Rotorua gamblers dropped more than $20 million into poker machines in the past year - the equivalent of about $56,712 a day.

But figures released by the Department of Internal Affairs show the region's total gaming spending was down 3.3 per cent in the year to June - from $21.41 million the previous year.

The number of poker machines operating in Rotorua remained unchanged at 416.

The figures come amid a Government proposal to give more pokie profits back to local communities. This is finding favour with problem gambling experts, though some question whether the proposal goes far enough.


Organisations that distribute pokie proceeds must give 37 per cent back to community groups, and they distributed an estimated $300 million in community grants in the 2011-12 financial year.

However, a discussion paper issued by Internal Affairs last month proposed an increase in the minimum threshold to between 40 and 43 per cent within four years.

The review of Class 4 gambling, or gaming machines, aims to make the sector more transparent and fair, and would build on harm reduction changes introduced in a bill sponsored by Maori Party co-leader and Waiariki MP Te Ururoa Flavell.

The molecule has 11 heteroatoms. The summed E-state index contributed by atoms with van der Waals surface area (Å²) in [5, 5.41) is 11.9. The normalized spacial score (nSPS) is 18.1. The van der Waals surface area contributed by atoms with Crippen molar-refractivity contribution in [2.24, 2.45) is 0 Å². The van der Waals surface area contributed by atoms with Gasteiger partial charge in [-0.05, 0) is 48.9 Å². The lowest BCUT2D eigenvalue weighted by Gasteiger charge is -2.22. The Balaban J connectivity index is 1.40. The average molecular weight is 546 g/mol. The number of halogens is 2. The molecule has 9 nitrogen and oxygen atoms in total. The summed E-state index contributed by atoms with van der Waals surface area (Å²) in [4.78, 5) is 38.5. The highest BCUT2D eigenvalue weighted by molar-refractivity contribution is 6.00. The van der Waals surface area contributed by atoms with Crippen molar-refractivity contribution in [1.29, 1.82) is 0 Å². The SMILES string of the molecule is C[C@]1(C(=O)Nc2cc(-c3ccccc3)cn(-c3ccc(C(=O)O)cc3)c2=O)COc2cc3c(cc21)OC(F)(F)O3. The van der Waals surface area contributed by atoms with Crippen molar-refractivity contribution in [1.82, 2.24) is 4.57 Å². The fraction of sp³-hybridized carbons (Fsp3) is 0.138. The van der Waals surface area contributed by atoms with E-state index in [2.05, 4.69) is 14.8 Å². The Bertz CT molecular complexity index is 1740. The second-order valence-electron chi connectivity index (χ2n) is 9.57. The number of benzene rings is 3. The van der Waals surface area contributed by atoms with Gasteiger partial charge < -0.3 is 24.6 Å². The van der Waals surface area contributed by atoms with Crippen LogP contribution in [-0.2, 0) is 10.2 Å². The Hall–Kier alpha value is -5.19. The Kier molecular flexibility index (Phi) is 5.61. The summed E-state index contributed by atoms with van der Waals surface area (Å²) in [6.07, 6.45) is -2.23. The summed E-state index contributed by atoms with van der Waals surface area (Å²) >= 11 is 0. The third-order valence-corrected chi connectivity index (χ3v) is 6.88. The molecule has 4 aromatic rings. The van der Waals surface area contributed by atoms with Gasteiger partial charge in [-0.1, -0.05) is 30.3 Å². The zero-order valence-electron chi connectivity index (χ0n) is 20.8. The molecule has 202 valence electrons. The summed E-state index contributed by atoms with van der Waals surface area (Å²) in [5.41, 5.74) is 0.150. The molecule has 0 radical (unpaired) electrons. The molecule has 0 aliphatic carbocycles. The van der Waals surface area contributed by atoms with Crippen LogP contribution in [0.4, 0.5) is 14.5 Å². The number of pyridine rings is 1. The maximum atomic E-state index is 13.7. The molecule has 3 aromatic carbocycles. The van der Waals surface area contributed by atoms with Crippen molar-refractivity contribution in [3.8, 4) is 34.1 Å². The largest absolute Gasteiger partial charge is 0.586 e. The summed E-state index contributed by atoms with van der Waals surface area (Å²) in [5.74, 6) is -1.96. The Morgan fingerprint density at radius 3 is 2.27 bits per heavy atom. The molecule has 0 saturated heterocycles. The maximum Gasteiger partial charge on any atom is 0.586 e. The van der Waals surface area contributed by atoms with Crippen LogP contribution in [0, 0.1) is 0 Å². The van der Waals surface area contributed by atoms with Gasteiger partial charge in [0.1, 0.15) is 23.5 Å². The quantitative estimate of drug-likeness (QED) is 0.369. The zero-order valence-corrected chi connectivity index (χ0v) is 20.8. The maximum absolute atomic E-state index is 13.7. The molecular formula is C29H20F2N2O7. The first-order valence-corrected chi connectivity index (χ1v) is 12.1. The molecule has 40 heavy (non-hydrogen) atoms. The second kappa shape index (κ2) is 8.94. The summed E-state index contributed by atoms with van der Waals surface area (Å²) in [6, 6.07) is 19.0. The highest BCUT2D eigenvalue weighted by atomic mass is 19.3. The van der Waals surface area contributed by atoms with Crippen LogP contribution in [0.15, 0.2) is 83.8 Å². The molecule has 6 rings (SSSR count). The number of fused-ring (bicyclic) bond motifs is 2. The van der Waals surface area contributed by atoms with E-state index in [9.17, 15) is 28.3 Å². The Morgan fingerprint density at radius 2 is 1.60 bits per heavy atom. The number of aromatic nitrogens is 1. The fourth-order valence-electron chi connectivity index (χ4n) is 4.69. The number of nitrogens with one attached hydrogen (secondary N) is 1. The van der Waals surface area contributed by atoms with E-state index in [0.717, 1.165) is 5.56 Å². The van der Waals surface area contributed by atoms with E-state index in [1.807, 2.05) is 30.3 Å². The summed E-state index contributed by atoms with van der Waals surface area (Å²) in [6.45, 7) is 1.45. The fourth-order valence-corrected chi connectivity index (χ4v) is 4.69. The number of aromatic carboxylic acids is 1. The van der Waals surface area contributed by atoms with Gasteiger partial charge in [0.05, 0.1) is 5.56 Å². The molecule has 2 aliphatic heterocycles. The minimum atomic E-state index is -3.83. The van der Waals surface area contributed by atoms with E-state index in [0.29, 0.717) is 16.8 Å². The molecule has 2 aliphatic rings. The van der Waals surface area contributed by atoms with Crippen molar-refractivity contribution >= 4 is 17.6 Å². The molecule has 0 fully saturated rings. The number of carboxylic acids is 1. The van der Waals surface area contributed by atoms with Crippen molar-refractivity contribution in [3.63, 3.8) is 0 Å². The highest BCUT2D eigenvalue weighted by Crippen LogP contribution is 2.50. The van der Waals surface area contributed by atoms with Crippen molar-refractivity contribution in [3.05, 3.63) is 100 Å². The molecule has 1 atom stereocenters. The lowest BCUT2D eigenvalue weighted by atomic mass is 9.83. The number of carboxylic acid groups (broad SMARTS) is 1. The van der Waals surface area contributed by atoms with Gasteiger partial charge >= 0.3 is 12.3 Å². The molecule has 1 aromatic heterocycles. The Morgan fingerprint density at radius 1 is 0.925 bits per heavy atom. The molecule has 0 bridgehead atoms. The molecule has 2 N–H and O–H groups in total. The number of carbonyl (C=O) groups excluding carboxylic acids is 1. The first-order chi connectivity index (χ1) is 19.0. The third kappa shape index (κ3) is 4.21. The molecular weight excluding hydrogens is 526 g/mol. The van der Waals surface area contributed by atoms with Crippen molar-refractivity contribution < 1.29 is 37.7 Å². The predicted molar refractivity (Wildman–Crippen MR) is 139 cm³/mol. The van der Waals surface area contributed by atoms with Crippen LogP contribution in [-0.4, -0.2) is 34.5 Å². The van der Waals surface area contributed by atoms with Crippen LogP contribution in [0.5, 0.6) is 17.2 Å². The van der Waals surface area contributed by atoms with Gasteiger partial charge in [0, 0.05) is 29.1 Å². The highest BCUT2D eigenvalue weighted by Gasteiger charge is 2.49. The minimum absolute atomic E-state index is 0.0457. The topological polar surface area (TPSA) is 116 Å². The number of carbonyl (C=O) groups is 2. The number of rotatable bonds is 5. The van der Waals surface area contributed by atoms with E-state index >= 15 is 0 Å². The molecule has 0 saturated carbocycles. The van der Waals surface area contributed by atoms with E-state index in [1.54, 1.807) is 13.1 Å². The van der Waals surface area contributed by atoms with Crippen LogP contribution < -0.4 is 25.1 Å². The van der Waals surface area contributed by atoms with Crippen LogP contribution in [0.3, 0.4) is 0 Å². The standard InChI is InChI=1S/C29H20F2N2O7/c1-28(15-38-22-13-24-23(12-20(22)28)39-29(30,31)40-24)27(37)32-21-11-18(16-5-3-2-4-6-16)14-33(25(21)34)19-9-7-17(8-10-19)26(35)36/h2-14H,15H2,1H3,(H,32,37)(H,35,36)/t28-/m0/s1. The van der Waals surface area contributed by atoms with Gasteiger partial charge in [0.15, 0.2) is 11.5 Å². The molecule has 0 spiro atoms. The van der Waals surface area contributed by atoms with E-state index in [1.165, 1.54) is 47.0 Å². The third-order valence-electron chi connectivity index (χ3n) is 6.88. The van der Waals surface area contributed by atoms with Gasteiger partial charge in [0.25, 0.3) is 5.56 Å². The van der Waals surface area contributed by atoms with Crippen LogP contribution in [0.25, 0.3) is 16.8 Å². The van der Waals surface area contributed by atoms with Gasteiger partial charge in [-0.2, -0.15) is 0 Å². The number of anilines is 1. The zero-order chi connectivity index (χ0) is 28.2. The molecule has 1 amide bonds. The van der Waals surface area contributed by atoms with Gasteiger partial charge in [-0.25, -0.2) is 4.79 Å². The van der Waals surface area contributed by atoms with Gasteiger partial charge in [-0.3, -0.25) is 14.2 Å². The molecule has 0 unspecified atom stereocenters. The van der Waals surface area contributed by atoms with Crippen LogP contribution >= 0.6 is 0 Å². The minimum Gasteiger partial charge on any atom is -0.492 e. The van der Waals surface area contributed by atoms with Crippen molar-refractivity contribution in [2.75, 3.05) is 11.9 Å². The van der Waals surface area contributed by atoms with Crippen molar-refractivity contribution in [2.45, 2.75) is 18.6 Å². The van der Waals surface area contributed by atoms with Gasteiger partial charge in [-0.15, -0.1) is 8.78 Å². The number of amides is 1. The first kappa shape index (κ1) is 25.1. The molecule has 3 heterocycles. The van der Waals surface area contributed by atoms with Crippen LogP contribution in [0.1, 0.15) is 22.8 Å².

Mr Flavell said he had seen first-hand the effects of problem gambling in Rotorua.

"I've seen the devastation that it has caused for a couple of families.

"Their relationship held together but people had to move out of town because of the stigma of being caught in that web.

"We don't want people gambling because that just simply feeds into the amount of money [lost by gamblers] but on the other side of the coin there are a lot of organisations that are worthy of getting money."

Internal Affairs Minister Chris Tremain said he wanted the minimum amount trusts gave away to increase. Many of the big trusts - such as Lion Foundation and New Zealand Community Trust - already gave more than 40 per cent, he said.


New Zealand Problem Gambling Foundation chief executive Graeme Ramsey said that while he supported the raised threshold, the proposed reforms did not address a critical flaw in the system.

"For far too long we've seen rort after rort, bad practice after bad practice and grants really not reflecting necessarily what community priorities are."

While an aspect of Mr Flavell's original bill seeking to ensure 80 per cent of gaming machine profits was returned to the immediate community was scrapped after select committee amendments, the bill did give the Government power to introduce those limits later on.